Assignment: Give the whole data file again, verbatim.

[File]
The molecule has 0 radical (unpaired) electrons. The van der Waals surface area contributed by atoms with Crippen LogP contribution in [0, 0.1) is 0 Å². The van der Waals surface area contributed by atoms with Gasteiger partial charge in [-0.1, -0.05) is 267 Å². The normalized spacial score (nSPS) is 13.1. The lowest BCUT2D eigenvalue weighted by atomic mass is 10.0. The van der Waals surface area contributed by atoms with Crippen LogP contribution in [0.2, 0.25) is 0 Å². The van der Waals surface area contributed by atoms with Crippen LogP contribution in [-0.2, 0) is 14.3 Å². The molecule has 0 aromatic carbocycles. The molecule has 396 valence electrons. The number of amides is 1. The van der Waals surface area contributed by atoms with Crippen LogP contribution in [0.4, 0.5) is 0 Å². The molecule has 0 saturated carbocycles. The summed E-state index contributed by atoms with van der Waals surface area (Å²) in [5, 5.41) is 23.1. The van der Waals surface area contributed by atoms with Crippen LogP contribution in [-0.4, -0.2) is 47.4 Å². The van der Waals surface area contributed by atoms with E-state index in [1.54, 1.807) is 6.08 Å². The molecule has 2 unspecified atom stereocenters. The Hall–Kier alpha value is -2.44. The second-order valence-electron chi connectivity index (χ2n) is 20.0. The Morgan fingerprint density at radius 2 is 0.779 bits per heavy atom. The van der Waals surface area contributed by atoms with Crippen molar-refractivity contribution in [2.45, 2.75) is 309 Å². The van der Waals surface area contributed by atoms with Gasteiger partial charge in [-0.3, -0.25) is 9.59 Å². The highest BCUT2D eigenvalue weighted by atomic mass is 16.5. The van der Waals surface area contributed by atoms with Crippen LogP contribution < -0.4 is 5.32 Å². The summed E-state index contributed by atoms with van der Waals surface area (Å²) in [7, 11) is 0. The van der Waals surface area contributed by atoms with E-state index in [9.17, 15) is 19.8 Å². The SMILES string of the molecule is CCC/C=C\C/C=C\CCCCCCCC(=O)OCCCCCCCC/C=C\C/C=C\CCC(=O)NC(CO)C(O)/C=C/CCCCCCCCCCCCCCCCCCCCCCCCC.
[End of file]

The molecule has 0 radical (unpaired) electrons. The van der Waals surface area contributed by atoms with Crippen LogP contribution in [0, 0.1) is 0 Å². The van der Waals surface area contributed by atoms with Gasteiger partial charge in [-0.1, -0.05) is 267 Å². The normalized spacial score (nSPS) is 13.1. The lowest BCUT2D eigenvalue weighted by atomic mass is 10.0. The van der Waals surface area contributed by atoms with Crippen LogP contribution in [0.2, 0.25) is 0 Å². The van der Waals surface area contributed by atoms with Crippen LogP contribution in [-0.2, 0) is 14.3 Å². The molecule has 0 aromatic carbocycles. The molecule has 396 valence electrons. The number of amides is 1. The van der Waals surface area contributed by atoms with Crippen LogP contribution in [0.4, 0.5) is 0 Å². The molecule has 0 saturated carbocycles. The summed E-state index contributed by atoms with van der Waals surface area (Å²) in [5, 5.41) is 23.1. The van der Waals surface area contributed by atoms with Crippen LogP contribution in [-0.4, -0.2) is 47.4 Å². The van der Waals surface area contributed by atoms with E-state index in [1.54, 1.807) is 6.08 Å². The molecule has 2 unspecified atom stereocenters. The Hall–Kier alpha value is -2.44. The second-order valence-electron chi connectivity index (χ2n) is 20.0. The Morgan fingerprint density at radius 2 is 0.779 bits per heavy atom. The van der Waals surface area contributed by atoms with Crippen molar-refractivity contribution in [2.45, 2.75) is 309 Å². The van der Waals surface area contributed by atoms with Gasteiger partial charge in [-0.3, -0.25) is 9.59 Å². The highest BCUT2D eigenvalue weighted by atomic mass is 16.5. The van der Waals surface area contributed by atoms with Crippen LogP contribution < -0.4 is 5.32 Å². The summed E-state index contributed by atoms with van der Waals surface area (Å²) in [7, 11) is 0. The van der Waals surface area contributed by atoms with E-state index in [9.17, 15) is 19.8 Å². The SMILES string of the molecule is CCC/C=C\C/C=C\CCCCCCCC(=O)OCCCCCCCC/C=C\C/C=C\CCC(=O)NC(CO)C(O)/C=C/CCCCCCCCCCCCCCCCCCCCCCCCC.